The Washington Post reports: President-elect Donald Trump has chosen retired Marine Gen. James N. Mattis to be secretary of defense, according to people familiar with the decision, nominating a former senior military officer who led operations across the Middle East to run the Pentagon less than four years after he hung up his uniform.
To take the job, Mattis will need Congress to pass new legislation to bypass a federal law stating that defense secretaries must not have been on active duty in the previous seven years. Congress has granted a similar exception just once, when Gen. George C. Marshall was appointed to the job in 1950.
An announcement is likely by early next week, according to the people familiar with the choice. Jason Miller, a spokesman with the Trump transition team, tweeted Thursday evening that no decision had been made. Trump’s son Donald Jr., meanwhile, retweeted a report saying that Mattis got the job. [Continue reading…]
Phillip Carter and Loren DeJonge Schulman write: More than any other president-elect in recent memory, Donald Trump has sought out military brass to populate his inner circle. Multiple sources told The Washington Post Thursday that Trump has picked retired Marine Gen. James Mattis as his defense secretary. He is also considering retired Army Gen. general David Petraeus for secretary of state, retired Marine Gen. John Kelly for secretary of state or homeland security, and Adm. Mike Rogers as the director of national intelligence. His national security adviser-designate, Michael Flynn, retired from the Army as a lieutenant general after decades as a military intelligence officer. And CIA Director-designate Mike Pompeo graduated from West Point and served during the Cold War as an Army officer.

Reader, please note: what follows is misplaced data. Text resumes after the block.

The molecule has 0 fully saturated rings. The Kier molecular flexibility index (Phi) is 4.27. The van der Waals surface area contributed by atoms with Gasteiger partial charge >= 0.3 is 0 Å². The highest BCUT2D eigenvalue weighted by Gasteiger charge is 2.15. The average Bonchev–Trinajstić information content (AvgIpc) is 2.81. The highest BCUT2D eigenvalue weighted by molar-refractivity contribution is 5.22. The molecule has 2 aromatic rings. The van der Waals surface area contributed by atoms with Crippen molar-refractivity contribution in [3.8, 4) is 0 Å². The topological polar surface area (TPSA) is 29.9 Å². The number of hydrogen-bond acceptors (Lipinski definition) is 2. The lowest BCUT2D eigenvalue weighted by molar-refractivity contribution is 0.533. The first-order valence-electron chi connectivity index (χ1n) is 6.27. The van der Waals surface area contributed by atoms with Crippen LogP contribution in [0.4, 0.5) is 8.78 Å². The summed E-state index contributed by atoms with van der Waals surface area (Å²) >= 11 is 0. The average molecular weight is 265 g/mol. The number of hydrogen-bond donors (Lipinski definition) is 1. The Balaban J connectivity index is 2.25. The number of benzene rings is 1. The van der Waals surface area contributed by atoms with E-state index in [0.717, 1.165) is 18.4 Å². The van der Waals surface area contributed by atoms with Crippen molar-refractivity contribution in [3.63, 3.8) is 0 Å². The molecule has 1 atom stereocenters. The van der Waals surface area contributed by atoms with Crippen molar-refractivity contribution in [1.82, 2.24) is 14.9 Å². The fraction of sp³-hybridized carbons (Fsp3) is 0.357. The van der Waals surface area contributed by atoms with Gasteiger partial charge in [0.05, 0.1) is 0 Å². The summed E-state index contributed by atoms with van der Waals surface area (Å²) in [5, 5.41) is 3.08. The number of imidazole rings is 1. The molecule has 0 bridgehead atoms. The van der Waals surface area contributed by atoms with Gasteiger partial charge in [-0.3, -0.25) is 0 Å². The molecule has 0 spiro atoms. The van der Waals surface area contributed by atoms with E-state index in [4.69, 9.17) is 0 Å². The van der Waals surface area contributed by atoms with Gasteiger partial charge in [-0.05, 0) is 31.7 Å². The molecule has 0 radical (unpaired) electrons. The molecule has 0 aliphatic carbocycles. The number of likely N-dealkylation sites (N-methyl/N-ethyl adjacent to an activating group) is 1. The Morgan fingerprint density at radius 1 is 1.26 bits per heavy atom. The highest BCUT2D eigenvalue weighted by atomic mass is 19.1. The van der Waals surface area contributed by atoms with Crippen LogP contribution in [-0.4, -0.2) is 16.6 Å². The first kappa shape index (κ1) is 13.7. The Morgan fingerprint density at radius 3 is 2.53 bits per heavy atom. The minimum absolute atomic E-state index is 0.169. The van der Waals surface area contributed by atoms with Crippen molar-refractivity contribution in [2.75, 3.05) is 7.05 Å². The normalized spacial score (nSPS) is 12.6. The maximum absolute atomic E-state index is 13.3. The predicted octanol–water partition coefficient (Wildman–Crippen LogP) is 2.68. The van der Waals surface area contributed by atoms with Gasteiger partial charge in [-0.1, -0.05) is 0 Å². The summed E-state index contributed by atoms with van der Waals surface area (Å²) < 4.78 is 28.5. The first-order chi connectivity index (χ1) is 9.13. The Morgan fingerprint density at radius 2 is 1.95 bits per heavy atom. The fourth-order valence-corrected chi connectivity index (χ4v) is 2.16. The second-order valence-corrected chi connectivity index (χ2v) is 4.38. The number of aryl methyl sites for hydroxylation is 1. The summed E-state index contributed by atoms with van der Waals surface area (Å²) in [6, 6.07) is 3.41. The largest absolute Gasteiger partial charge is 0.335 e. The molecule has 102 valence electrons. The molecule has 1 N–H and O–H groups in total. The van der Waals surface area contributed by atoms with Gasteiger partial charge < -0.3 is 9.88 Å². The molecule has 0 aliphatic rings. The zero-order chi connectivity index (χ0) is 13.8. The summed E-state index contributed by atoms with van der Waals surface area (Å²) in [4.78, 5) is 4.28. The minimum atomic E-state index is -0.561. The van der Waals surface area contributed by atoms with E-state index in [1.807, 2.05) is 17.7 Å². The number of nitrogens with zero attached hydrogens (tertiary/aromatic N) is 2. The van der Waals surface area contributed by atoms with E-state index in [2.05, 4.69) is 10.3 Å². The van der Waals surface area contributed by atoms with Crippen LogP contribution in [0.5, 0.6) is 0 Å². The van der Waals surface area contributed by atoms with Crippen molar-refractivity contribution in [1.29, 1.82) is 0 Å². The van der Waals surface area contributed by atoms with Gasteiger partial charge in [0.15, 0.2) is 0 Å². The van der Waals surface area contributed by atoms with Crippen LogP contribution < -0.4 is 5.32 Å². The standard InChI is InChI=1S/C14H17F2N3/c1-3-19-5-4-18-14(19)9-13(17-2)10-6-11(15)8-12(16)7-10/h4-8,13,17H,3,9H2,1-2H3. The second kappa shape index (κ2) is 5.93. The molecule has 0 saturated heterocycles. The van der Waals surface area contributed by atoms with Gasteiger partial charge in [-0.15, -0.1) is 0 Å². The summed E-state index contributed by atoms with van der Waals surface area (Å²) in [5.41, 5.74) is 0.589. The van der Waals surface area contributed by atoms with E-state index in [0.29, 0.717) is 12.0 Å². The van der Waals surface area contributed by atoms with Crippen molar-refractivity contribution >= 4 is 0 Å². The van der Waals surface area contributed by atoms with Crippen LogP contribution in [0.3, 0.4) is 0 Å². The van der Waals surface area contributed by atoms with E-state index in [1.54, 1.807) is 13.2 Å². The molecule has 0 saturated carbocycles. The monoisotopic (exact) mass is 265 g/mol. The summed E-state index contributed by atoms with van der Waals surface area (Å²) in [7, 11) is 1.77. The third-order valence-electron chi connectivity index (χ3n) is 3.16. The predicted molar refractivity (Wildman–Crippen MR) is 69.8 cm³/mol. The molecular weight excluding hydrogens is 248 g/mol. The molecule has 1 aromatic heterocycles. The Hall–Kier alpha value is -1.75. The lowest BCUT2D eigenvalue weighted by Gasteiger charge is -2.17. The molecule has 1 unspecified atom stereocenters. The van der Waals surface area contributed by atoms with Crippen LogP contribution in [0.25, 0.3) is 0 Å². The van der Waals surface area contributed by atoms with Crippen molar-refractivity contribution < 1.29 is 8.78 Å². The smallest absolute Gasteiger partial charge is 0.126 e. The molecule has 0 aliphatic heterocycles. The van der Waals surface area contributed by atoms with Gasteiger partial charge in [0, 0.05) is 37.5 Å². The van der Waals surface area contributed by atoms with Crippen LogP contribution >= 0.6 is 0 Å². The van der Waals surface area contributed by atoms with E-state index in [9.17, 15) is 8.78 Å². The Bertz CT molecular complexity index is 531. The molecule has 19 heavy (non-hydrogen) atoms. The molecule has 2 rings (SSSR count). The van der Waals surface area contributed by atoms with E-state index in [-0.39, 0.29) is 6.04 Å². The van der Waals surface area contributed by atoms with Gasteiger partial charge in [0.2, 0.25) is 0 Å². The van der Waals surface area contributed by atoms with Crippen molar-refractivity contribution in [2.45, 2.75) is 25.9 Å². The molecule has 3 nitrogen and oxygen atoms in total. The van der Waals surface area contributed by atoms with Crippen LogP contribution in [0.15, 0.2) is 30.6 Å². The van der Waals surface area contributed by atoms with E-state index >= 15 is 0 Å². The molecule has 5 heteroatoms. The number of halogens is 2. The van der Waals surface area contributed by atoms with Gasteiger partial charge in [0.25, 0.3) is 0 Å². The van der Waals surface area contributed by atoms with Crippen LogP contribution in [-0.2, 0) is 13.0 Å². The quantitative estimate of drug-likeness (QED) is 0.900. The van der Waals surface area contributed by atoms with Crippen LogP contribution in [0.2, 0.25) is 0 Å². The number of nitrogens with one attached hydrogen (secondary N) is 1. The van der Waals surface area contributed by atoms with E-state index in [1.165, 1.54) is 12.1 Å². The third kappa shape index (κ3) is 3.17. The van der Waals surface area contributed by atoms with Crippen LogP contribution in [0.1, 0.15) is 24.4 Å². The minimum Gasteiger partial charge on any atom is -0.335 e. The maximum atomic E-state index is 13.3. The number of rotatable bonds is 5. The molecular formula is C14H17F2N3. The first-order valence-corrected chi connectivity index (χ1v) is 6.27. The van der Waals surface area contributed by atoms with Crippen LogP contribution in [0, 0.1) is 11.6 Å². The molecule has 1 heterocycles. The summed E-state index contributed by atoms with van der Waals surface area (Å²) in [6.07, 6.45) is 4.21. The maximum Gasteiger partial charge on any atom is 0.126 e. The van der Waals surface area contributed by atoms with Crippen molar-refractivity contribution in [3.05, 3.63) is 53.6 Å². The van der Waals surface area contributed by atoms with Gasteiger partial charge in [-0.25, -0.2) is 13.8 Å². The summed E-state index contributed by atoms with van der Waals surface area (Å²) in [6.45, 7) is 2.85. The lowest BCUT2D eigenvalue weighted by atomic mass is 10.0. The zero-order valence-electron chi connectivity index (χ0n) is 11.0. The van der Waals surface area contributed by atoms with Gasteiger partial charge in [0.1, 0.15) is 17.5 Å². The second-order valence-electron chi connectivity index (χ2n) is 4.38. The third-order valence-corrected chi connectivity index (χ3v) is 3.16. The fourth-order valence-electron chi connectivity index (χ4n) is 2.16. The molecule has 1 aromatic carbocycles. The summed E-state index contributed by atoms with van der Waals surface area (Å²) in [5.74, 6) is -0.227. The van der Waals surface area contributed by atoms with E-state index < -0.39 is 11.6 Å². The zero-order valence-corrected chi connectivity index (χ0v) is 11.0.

There is a great American tradition of veterans holding high political office, from Presidents George Washington and Dwight Eisenhower to senior officials such as Secretary of State Colin Powell and Veterans Affairs Secretary James Peake in the George W. Bush administration, and Veterans Affairs Secretary Eric Shinseki and national security adviser James Jones in the Obama administration. A typical administration, though, starts out with few recent generals in key positions. Filling as many slots with retired brass as Trump is poised to do is highly unusual.
No doubt these men bring tremendous experience. But we should be wary about an overreliance on military figures. Great generals don’t always make great Cabinet officials. And if appointed in significant numbers, they could undermine another strong American tradition: civilian control of an apolitical military. [Continue reading…]